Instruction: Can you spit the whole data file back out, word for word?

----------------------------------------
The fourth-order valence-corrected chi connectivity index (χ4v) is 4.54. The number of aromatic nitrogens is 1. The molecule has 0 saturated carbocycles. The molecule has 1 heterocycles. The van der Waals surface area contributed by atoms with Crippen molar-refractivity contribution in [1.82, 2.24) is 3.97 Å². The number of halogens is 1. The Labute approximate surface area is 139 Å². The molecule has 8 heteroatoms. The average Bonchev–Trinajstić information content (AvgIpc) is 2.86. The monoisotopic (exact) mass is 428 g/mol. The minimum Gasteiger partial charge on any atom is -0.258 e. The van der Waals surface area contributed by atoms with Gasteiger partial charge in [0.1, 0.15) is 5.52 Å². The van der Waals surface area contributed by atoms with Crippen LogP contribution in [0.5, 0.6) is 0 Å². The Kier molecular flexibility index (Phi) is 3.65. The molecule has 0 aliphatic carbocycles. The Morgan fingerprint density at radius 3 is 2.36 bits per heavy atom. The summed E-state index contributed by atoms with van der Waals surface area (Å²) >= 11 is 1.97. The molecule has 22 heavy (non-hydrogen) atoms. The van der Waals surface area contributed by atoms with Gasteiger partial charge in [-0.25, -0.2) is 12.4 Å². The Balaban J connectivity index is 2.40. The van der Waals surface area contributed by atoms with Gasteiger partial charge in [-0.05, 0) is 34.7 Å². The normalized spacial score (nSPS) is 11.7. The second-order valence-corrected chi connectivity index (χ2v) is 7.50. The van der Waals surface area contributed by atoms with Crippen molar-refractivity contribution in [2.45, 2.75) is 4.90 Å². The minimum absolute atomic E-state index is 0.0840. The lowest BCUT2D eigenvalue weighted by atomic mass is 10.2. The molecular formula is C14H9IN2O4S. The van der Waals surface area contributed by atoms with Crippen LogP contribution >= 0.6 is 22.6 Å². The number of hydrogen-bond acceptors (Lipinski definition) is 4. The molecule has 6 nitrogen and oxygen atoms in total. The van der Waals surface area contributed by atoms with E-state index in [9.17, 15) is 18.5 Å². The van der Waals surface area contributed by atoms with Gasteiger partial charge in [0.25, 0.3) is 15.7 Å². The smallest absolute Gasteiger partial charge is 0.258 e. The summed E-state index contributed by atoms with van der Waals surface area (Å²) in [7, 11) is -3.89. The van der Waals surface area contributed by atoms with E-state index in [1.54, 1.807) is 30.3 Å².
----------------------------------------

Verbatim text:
The fourth-order valence-corrected chi connectivity index (χ4v) is 4.54. The number of aromatic nitrogens is 1. The molecule has 0 saturated carbocycles. The molecule has 1 heterocycles. The van der Waals surface area contributed by atoms with Crippen molar-refractivity contribution in [1.82, 2.24) is 3.97 Å². The number of halogens is 1. The Labute approximate surface area is 139 Å². The molecule has 8 heteroatoms. The average Bonchev–Trinajstić information content (AvgIpc) is 2.86. The monoisotopic (exact) mass is 428 g/mol. The minimum Gasteiger partial charge on any atom is -0.258 e. The van der Waals surface area contributed by atoms with Gasteiger partial charge in [0.1, 0.15) is 5.52 Å². The van der Waals surface area contributed by atoms with Crippen LogP contribution in [0.5, 0.6) is 0 Å². The Kier molecular flexibility index (Phi) is 3.65. The molecule has 0 aliphatic carbocycles. The Morgan fingerprint density at radius 3 is 2.36 bits per heavy atom. The summed E-state index contributed by atoms with van der Waals surface area (Å²) >= 11 is 1.97. The molecule has 22 heavy (non-hydrogen) atoms. The van der Waals surface area contributed by atoms with Gasteiger partial charge in [-0.25, -0.2) is 12.4 Å². The Balaban J connectivity index is 2.40. The van der Waals surface area contributed by atoms with Gasteiger partial charge in [-0.05, 0) is 34.7 Å². The normalized spacial score (nSPS) is 11.7. The second-order valence-corrected chi connectivity index (χ2v) is 7.50. The van der Waals surface area contributed by atoms with Crippen molar-refractivity contribution in [2.45, 2.75) is 4.90 Å². The minimum absolute atomic E-state index is 0.0840. The lowest BCUT2D eigenvalue weighted by atomic mass is 10.2. The molecular formula is C14H9IN2O4S. The van der Waals surface area contributed by atoms with Crippen LogP contribution >= 0.6 is 22.6 Å². The number of hydrogen-bond acceptors (Lipinski definition) is 4. The molecule has 6 nitrogen and oxygen atoms in total. The van der Waals surface area contributed by atoms with E-state index in [9.17, 15) is 18.5 Å². The van der Waals surface area contributed by atoms with Gasteiger partial charge in [0.25, 0.3) is 15.7 Å². The smallest absolute Gasteiger partial charge is 0.258 e. The summed E-state index contributed by atoms with van der Waals surface area (Å²) in [7, 11) is -3.89. The van der Waals surface area contributed by atoms with E-state index in [1.54, 1.807) is 30.3 Å².